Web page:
My first lesson continued my combat stick work. Using Filipino influences, we warmed up using several dexterity and mobility drills. These exercises include getting used to the length of the sticks, moving them around the body and seamlessly switching hands and grips. The focus tonight was to get my client used to adapting, changing levels, stance, postures and fighting whilst moving. This will be a continuous theme of the course.
We then trained the first two angles from both hands, holding the stick both in the front hand and the rear hand before layering on transitional postures. Whilst the two angles were kept in a constant pattern, the footwork and postural transitional were changed from being in sequence to freestyle. I then introduced my sixth and seventh angles, which are downward diagonal strikes to the legs. These four angles were combined and trained as single stick drills off both hands. Finally, we moved onto double sticks where we did a simple footwork sequence involving a posture change off both sides.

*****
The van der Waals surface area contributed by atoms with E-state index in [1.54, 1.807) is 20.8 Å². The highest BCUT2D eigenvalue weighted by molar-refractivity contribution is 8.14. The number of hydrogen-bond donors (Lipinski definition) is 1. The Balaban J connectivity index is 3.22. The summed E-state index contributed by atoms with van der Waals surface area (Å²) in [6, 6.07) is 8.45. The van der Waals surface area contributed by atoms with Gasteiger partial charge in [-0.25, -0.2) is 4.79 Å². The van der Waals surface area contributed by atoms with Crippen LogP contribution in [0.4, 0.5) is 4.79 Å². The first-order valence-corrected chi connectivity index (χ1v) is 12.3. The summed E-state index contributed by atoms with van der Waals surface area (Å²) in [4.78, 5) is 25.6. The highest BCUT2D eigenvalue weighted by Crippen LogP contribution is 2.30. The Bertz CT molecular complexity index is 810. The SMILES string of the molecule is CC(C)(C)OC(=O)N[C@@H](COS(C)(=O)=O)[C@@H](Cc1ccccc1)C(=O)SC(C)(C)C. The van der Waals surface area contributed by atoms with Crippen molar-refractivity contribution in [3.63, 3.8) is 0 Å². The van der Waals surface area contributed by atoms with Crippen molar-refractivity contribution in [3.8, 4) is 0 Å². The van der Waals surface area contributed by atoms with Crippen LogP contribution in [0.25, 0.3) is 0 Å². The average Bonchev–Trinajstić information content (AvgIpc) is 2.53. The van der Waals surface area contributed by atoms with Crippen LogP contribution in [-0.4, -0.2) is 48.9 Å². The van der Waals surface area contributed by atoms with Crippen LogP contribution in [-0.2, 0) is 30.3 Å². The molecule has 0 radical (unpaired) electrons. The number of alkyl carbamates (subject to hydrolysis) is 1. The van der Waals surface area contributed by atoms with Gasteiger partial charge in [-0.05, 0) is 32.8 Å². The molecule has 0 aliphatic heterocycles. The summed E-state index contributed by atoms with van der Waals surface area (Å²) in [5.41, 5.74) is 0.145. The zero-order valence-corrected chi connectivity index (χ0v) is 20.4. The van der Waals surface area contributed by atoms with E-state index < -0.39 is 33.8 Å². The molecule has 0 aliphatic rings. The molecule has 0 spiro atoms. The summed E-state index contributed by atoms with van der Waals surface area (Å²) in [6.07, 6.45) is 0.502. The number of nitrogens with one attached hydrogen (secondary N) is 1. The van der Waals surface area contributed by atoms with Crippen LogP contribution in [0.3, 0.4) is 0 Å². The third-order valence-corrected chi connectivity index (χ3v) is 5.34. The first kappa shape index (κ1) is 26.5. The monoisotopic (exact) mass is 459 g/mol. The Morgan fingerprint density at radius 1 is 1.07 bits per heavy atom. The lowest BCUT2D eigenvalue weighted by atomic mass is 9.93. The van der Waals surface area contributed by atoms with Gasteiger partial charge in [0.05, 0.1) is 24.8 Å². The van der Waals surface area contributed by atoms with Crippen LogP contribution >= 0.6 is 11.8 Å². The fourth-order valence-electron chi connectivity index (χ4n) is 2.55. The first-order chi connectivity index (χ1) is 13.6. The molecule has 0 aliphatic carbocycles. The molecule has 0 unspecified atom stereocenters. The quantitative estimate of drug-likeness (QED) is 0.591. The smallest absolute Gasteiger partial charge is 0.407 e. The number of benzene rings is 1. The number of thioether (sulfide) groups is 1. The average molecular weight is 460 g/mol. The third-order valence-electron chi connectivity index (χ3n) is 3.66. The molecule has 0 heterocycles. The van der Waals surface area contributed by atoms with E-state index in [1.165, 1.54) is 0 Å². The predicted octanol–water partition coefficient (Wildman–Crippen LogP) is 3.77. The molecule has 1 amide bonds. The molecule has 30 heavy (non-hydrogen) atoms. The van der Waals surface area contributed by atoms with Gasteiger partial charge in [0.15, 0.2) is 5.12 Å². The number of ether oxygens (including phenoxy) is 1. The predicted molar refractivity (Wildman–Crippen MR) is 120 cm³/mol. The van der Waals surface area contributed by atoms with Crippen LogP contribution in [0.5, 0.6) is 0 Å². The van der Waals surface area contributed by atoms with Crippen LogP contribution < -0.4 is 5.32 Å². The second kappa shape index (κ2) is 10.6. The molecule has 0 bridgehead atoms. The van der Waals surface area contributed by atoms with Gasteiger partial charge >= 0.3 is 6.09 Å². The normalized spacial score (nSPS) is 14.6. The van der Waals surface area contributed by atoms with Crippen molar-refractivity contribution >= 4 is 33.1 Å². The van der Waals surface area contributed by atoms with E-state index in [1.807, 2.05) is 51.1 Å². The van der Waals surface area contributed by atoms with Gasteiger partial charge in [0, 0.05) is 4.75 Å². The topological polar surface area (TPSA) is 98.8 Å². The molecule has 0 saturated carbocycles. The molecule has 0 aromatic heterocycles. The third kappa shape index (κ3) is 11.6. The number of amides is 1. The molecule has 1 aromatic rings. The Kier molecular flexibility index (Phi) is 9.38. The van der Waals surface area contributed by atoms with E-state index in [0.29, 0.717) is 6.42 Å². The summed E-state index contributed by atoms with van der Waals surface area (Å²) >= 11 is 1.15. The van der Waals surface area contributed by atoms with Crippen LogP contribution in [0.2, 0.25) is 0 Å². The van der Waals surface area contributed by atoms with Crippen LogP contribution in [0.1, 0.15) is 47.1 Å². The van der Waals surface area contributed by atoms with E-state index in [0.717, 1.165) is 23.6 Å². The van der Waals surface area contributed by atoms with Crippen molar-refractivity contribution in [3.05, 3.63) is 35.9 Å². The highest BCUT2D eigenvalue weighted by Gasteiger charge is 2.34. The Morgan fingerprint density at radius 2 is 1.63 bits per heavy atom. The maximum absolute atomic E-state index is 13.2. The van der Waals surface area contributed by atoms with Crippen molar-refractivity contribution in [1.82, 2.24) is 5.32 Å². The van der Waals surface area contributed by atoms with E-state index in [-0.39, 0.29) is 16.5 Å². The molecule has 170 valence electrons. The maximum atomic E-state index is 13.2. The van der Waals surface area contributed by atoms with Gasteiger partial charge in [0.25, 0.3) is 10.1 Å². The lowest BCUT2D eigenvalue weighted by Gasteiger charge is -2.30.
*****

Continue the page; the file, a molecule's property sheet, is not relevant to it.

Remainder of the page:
My second lesson continued my rhythm and flow stand-up work on the Thai pads. We reviewed combinations one to five and then I introduced combination six. Training included adjusting tempos to get the asymmetrical feel of the setups as well as tightening up guards. I also changed the positioning to keep my client adapting once he knew the combinations. Combination six has no kicks and is all about setting up hammer or back-fists (taught interchangeably). The first two hammer-fists come off punches from the same hand. The first one is a cross that has to come back to guard and strike out at an inward circular angle. The second one is a lead hook that then has to travel back down its original trajectory into a back-fist. The third and last one is a spinning back-fist set up with a stepping forward punch.